I had the pleasure of spending almost a full week in Stockholm in June of this year. Mark and I took a wonderful Baltic tour with Tauck and added on extra time at the beginning to explore a little bit of Sweden. I will review the Tauck tour in an upcoming article.
The weather was great and we walked everywhere in Stockholm, except when we took boats or ships. This beautiful city has canals throughout, and it is easy and fun to get around on foot. It is also very easy to find canal tours and ferries between parts of Stockholm or out to the archipelago islands. We never booked in advance. It is very helpful that the Swedes are a friendly and helpful bunch, plus they all are required to learn English in school. Communication is incredibly easy here.
One thing unusual about Stockholm is that it is pretty far north. Temperatures in June were extremely pleasant. Especially compared to temperatures in Texas! Highs in the low 70s and lows in the low 60s. The interesting thing about being this far north is that by the time Summer Solstice rolls around, Sunset is very late. Even after 10pm when the sun goes down, it never really seems to get dark. It always had sort of a twilight glow – at least while we were still awake. Maybe the late night clubbing crowd saw it get darker. I wouldn’t quite know about that. I just know that while we were in Stockholm we never saw total darkness. The flip side of all this daylight, is that when winter rolls around there are only a few hours of daylight each day. If you go a little farther north there are days that never see sunlight. I think that would be rough, but I have also heard that Stockholm is magical around Christmastime.
The Swedes are so happy when the weather gets warmer and the days get longer. They want to be outside as much as possible. Even when they eat. Perhaps especially when they eat. Most restaurants have outdoor eating areas which are always more full than the inside. They will give you blankets and fire up heaters if it isn’t really warm enough to be outside without some extra warmth. Before this trip, I had never seen restaurants regularly setting the table with blankets at every seat.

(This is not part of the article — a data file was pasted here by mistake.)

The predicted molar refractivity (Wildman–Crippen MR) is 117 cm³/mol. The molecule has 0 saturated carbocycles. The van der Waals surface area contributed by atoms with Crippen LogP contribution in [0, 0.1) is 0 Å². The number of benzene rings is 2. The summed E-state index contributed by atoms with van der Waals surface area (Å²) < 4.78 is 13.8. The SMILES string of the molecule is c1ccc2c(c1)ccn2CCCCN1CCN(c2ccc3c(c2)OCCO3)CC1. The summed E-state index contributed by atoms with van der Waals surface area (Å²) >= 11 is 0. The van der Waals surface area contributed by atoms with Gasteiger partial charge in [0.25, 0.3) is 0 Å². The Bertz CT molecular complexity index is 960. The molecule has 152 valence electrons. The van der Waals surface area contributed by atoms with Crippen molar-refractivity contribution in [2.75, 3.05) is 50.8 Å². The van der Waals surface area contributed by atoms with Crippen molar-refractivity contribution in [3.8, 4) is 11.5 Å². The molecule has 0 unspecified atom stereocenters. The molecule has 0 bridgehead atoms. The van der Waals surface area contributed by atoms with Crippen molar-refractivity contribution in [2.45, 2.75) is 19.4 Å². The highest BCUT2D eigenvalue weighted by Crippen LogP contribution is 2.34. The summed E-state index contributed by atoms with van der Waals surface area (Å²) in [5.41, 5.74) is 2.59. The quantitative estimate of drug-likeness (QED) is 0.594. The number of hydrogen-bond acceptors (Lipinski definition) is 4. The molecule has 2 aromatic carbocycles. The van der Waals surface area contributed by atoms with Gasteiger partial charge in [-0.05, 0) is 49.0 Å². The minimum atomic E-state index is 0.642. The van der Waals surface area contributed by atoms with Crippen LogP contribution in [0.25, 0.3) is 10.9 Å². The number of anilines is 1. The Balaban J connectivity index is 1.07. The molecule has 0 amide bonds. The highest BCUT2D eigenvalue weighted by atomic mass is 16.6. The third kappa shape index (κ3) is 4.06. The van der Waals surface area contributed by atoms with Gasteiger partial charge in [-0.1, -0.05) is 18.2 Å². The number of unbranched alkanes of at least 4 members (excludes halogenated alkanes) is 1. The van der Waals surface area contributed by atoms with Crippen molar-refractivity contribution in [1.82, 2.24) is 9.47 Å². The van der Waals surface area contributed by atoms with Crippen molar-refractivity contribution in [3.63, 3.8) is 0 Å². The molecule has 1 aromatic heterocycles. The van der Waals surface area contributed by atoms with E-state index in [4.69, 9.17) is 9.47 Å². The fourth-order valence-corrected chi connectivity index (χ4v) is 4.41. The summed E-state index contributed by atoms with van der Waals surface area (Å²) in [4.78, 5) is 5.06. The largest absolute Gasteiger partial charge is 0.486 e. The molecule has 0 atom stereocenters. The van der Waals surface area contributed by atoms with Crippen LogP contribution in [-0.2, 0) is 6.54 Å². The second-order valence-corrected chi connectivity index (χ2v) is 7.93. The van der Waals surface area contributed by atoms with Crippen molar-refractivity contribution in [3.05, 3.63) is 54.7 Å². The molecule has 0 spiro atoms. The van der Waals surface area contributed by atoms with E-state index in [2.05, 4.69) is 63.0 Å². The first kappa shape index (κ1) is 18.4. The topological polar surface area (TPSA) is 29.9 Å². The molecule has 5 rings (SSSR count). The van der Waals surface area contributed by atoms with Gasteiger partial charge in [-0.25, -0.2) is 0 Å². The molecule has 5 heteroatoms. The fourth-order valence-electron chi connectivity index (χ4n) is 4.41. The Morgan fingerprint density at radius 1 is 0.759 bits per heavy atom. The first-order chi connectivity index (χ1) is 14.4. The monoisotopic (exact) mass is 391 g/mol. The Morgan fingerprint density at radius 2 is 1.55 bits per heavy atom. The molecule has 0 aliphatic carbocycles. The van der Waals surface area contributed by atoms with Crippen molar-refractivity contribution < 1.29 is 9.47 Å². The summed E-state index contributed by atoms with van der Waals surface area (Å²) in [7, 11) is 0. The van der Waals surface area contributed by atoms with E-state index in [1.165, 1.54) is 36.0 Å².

Another manifestation of this joy the Stockholmers take in summer is that there are flowers all over the place; in gardens, in arrangements in museums, in restaurants, hotels and in front of the Royal Palace. And when Midsummer (Midsommar for the Swedes) arrives , there are celebrations everywhere to celebrate the longest day of the year and the warmth. Boats are adorned with tree branches – birch, I think. Young women wear wreaths of flowers in their hair. There is a tradition that if a young girl picks 7 kinds of flowers and sleeps with them under her pillow, her future husband will come to her in a dream. I didn’t see that first hand, but I did see lots of branches on boats and girls with flowers in their hair.
In the spirit of celebrating the Summer’s arrival, there was also lots of drinking and singing. Folks here really seem to enjoy singing. As a choir member myself, I respect that! Stockholmers finish work early the Thursday before Midsummer and then leave the city Friday to go and celebrate all weekend in the country or on the archipelago. I hear they celebrate with lots of schnapps, herring, more schnapps and then singing. Sometimes maybe aquavit. Many take advantage of the long Swedish vacation policy and stay out at their country houses through July.
The maypole also figures in to their celebrations. It was very fun to see signs of this all around us. We left town just as the Stockholmers did. We were told that the city would be very empty and many shops and restaurants would close as their owners went away for celebrations.